Submitted to Operation Disclosure,
Electoral College Delegate Selection
Today, all 50 states still retain the constitutional right to choose presidential electoral delegates.
However, the existence of the presidential electors and the duties of the electoral college are so little noted in contemporary society that most American voters believe that they are voting directly for a President and Vice President on election day.
Although candidates for elector may be well known persons, such as governors, state legislators, or other state and local officials, they generally do not receive public recognition as electors.
In fact, in most states, the names of individual electors do not appear anywhere on the ballot; instead only those of the various candidates for President and Vice President appear, usually prefaced by the words “electors for.”
Moreover, electoral votes are commonly referred to as having “been awarded” to the winning candidate, as if no human beings were involved in the process.
The Electors: Ratifying the Voter’s Choice
Presidential electors in contemporary elections are expected, and, in many cases pledged, to vote for the candidates of the party that nominated them.
While there is evidence that the founders assumed the electors would be independent actors, weighing the merits of competing presidential candidates, they have been regarded as agents of the public will since the first decade under the Constitution.
They are expected to vote for the presidential and vice presidential candidates of the party that nominated them.
Notwithstanding this expectation, individual electors have sometimes not honored their commitment, voting for a different candidate or candidates than the ones to whom they were pledged; they are known as “faithless” or “unfaithful” electors.
In fact, the balance of opinion by constitutional scholars is that, once electors have been chosen, they remain constitutionally free agents, able to vote for any candidate who meets the requirements for President and Vice President.
Faithless electors have been few in number (in the 20 century, one each in 1948, 1956, 1960, 1968, 1972, 1976, 1988, and 2000), and have never influenced the outcome of a presidential election.
Nominating Elector-Candidates: Diverse State Procedures
Nomination of elector-candidates is another of the many aspects of this system left to state and political party preferences.
Most states prescribe one of two methods: 34 states require that candidates for the office of presidential elector be nominated by state party conventions, while a further ten mandate nomination by the state party’s central committee.
The remaining states use a variety of methods, including nomination by the governor (on recommendation of party committees), by primary election, and by the party’s presidential nominee.
Joint Tickets: One Vote for President and Vice President
General election ballots, which are regulated by state election laws and authorities, offer voters joint candidacies for President and Vice President for each political party or other group.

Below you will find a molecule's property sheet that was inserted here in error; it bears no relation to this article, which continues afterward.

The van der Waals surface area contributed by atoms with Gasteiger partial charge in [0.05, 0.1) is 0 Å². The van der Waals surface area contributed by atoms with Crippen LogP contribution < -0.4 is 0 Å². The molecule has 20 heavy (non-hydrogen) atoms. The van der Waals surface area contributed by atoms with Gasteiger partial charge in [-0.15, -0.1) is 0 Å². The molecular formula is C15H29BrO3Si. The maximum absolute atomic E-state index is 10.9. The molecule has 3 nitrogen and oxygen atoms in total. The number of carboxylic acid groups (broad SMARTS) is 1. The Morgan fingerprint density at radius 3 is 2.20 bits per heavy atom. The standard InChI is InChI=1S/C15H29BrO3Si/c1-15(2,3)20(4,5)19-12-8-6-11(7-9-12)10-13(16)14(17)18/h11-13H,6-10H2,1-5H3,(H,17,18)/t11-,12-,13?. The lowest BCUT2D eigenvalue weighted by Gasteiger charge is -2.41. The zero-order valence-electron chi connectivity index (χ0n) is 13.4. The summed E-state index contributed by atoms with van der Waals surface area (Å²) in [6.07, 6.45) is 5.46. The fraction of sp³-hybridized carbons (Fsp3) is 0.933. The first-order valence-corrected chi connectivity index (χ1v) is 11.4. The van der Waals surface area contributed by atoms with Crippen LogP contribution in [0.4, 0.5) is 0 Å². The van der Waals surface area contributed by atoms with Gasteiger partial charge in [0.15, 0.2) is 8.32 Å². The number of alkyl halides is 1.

Thus, voters cast a single vote for electors pledged to the joint ticket of the party they represent. They cannot effectively vote for a President from one party and a Vice President from another, unless their state provides for write-in votes.
The Electors Convene
The 12th Amendment requires electors to meet “in their respective states …” This provision was intended to deter manipulation of the election by having the state electoral colleges meet simultaneously, but keeping them separate.
Congress sets the date on which the electors meet, currently the first Monday after the second Wednesday in December.
The electors almost always meet in the state capital, usually in the capitol building or state house itself.
They vote “by ballot” separately for President and Vice President (at least one of the candidates must be from another state). The results are then endorsed, and copies are sent to the Vice President (in his capacity as President of the Senate); the secretary of state of their state; the Archivist of the United States; and the judge of the federal district court of the district in which the electors met.
Having performed their constitutional duty, the electors adjourn, and the electoral college ceases to exist until the next presidential election.
Congress Counts and Certifies the Vote
The final step in the presidential election process (aside from the presidential inaugural on January 20) is the counting and certification of the electoral votes by Congress. The House of Representatives and Senate meet in joint session in the House chamber on January 6 of the year following the presidential election, at 1:00 pm.
The Vice President, who presides in his capacity as President of the Senate, opens the electoral vote certificates from each state, in alphabetical order. He then passes the certificates to four tellers (vote counters), two appointed by each house, who announce the results.
The votes are then counted, and the results are announced by the Vice President.
The candidates receiving a majority of electoral votes (currently 270 of 538) are declared the winners by the Vice President, an action that constitutes “a sufficient declaration of the persons. if any, elected President and Vice President of the States.”